Fragile Antibiotic Supply Chains Are Leading to Frequent Shortages, Worsening Antimicrobial Resistance

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Antibiotic supply chains are fragile and at risk of collapsing, warns a new white paper from the Amsterdam-based Access to Medicine Foundation. Shortages of specific antibiotics are causing price hikes, delayed treatment and the prescription of lower doses or alternative antibiotics — which worsens the growing threat of antimicrobial resistance.

Similar to the situation that the U.S. Department of Defense is in with its munitions procurement, the primary culprit in the instability of antibiotic supply chains lies in a shortage of producers.

The comparatively low profits of antibiotics and reliance on a handful of manufacturers (compounded by pharmaceutical companies leaving the market) have led to a global shortage. As antibiotics command a lower price and are meant to be taken for a short period of time, they are less profitable than other drugs. The risk of antimicrobial resistance also limits how often an antibiotic will be used.

Consequently, pharmaceutical companies both large and small have opted to stop manufacturing antibiotics altogether. The result is that there are only a few producers of the active pharmaceutical ingredients (APIs) used in antibiotics, which poses a considerable risk for antibiotic supply chains. In the U.S. alone, there were 148 national antibiotic shortages between 2001 and 2013.

The commonly prescribed benzathine penicillin G (BPG), for example, was unavailable in at least 39 countries in 2015, including Germany, India and the U.S. That year, Brazil was experiencing an outbreak of syphilis, and the BPG shortage led to an increased number of babies born with congenital syphilis.

BPG is particularly crucial for its role as the primary treatment for syphilis and rheumatic heart disease. However, the BPG supply chain relies on only four API manufacturers, in addition to the fact that the drug itself offers little profit to its makers, disincentivizing production.

Demand planning, ensuring uninterrupted supply, and strengthening the distribution chain ought to be the top priorities, according to the white paper.

A cornerstone of good supply chain management, demand planning relies on the ability to collect reliable consumption and stock-management data. However, this can be a challenge for health facilities in low- and middle-income countries, where some of the highest needs for antibiotics are.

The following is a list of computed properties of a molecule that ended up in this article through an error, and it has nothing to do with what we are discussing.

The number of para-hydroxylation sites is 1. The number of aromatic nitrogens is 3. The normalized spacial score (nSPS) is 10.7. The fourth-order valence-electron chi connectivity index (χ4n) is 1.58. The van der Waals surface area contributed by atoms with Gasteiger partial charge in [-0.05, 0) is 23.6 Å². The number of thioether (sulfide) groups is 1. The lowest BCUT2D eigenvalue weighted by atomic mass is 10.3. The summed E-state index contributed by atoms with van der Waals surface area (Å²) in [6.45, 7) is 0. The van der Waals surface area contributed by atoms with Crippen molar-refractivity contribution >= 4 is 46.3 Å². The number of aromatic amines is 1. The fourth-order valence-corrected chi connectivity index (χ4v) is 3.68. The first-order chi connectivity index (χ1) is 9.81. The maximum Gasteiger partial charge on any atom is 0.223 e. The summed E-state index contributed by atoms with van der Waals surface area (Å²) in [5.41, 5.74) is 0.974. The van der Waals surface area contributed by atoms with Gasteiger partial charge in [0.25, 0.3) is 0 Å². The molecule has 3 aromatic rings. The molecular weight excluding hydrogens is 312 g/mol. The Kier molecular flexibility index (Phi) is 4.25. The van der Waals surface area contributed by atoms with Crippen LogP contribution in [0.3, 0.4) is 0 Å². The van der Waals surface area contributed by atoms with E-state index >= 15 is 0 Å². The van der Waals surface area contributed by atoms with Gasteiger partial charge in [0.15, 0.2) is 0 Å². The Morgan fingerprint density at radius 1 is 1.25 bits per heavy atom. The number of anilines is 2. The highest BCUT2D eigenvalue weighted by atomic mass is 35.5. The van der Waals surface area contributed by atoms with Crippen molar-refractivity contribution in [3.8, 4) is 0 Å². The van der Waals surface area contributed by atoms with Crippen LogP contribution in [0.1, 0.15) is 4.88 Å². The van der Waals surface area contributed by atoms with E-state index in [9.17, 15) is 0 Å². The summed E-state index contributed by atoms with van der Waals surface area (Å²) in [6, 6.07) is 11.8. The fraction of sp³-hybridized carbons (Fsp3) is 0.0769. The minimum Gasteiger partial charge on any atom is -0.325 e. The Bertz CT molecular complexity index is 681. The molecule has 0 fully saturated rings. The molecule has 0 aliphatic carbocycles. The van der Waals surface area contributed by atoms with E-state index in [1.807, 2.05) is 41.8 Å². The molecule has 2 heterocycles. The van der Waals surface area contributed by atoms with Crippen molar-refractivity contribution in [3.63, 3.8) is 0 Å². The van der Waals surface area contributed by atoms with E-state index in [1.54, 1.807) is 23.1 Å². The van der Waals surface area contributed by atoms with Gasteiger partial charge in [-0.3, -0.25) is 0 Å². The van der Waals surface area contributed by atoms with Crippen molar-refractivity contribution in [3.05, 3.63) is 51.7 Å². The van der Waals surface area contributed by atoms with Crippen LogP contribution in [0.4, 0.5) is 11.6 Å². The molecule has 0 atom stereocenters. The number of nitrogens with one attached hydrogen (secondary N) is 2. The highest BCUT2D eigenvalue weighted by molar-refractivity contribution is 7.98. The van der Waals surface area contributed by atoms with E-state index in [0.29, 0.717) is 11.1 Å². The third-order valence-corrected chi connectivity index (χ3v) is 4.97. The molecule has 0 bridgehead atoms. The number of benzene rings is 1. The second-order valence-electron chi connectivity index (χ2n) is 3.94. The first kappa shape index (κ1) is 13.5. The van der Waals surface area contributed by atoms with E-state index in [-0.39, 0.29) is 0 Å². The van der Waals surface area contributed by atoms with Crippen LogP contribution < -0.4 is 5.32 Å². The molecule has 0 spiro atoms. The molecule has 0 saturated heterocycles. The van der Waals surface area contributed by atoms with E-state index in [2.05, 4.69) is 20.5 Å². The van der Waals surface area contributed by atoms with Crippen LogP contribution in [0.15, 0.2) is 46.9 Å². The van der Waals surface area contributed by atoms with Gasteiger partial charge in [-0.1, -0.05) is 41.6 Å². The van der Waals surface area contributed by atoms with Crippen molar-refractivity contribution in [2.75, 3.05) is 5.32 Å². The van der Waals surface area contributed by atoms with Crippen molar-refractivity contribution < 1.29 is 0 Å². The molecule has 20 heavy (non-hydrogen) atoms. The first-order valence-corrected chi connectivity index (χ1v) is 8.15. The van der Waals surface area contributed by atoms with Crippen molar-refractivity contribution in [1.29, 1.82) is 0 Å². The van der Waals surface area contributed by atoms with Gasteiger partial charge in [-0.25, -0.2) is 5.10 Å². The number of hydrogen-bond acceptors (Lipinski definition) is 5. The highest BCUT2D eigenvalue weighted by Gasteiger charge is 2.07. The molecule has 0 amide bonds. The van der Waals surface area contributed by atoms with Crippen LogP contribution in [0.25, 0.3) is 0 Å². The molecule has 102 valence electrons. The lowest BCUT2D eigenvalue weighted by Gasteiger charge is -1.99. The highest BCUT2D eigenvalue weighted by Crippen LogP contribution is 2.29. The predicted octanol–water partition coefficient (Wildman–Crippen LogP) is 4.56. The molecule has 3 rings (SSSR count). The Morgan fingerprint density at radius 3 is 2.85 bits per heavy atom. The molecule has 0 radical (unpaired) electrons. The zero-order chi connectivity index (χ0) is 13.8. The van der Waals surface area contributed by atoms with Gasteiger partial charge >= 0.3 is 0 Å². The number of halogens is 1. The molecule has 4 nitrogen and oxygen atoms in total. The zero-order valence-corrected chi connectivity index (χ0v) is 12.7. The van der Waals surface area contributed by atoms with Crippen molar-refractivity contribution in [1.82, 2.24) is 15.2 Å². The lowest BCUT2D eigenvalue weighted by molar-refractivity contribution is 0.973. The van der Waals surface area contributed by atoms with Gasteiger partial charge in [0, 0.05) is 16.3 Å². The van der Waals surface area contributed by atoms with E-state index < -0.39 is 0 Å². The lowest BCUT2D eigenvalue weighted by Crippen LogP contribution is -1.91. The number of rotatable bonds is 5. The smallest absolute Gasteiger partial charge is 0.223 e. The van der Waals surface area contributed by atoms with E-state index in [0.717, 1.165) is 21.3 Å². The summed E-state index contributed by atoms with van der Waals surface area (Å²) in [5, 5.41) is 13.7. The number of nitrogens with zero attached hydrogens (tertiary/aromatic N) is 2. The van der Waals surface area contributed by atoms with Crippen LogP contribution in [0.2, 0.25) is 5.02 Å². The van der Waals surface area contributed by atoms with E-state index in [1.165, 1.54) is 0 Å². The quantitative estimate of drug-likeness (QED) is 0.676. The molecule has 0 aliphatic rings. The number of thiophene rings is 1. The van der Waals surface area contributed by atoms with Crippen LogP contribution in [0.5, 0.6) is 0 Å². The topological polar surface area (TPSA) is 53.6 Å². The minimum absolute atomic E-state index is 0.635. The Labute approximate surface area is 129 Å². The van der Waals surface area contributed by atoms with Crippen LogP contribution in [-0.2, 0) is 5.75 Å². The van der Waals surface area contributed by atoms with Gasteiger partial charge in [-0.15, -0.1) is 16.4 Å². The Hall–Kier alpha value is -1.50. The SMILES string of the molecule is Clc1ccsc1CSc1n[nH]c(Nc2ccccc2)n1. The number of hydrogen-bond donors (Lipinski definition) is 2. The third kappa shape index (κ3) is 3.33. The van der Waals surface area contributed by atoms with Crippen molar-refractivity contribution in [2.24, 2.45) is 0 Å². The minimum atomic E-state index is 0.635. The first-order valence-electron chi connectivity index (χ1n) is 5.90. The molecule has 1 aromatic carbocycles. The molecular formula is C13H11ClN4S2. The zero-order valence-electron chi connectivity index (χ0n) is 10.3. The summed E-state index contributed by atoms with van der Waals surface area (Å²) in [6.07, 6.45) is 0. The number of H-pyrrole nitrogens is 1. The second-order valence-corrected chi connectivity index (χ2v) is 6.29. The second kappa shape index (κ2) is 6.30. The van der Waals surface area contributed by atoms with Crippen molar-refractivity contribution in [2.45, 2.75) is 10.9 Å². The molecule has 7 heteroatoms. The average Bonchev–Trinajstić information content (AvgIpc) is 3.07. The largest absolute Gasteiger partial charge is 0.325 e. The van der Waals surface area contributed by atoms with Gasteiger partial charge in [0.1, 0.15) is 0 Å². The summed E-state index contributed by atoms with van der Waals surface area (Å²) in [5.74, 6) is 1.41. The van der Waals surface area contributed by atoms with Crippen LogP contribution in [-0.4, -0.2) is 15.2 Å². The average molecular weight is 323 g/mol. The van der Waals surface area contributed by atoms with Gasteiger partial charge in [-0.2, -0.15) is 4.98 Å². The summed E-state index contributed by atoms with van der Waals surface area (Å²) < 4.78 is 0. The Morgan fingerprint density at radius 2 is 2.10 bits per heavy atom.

The authors suggest that “data sharing and engagement with stakeholders (such as healthcare workers, government health ministries and public health organizations) to align supply and demand can reduce the uncertainty of future projections.” GlaxoSmithKline and Johnson and Johnson both work with the World Health Organization in forecasting supply and demand, and Mylan works with the government of Kenya on its forecasts of demand for HIV/AIDS medications.

Ensuring uninterrupted supply is the next step. In the U.S., difficulties in sourcing raw materials and manufacturing are a primary cause of the fact that injectable antibiotics have the highest level of shortages.

Therefore, it is crucial for pharmaceutical companies to spread their spending on APIs and other raw materials among multiple suppliers. This would help keep suppliers in business, which in the long term benefits the pharmaceutical company, as it decreases the risk that a key ingredient will suddenly become unavailable.

Other suggestions from the report include producing antibiotics locally (thus reducing lead times and costs) and establishing mechanisms to allow for quick and agile responses to supply chain problems.

For instance, “to ensure supplies can reach countries quickly and to promote local manufacturing capacity development, Mylan is setting up packaging and manufacturing facilities in sub-Saharan Africa, starting with Zambia and Kenya and evaluating options in South Africa,” the authors write.

To strengthen the distribution chain, the authors recommend that companies tackle the following areas: information sharing through partnerships; ensuring affordability; ensuring quality; and product/packaging adaptation.

Many companies are already participating in partnerships like the non-profit Pharmaceutical Supply Chain Initiative (PSCI) or the Africa Resource Center for Supply Chain Management. When resources are limited, partnerships with logistics companies and public sector organizations can help pharmaceutical companies overcome logistical and supply chain obstacles.

In conclusion, the report provides six recommendations for how pharmaceutical companies can strengthen their antibiotic supply chains:

  1. Think long-term in improving processes for inventory and risk management.
  2. Develop distribution reach beyond urban areas.
  3. Improve agility in face of public health needs.
  4. Work with local communities in tackling challenges and opportunities.
  5. Invest in capacity building for supply chain strengthening.
  6. Minimize supply issues by using multiple, possibly shared, production sites.

Read the white paper here.

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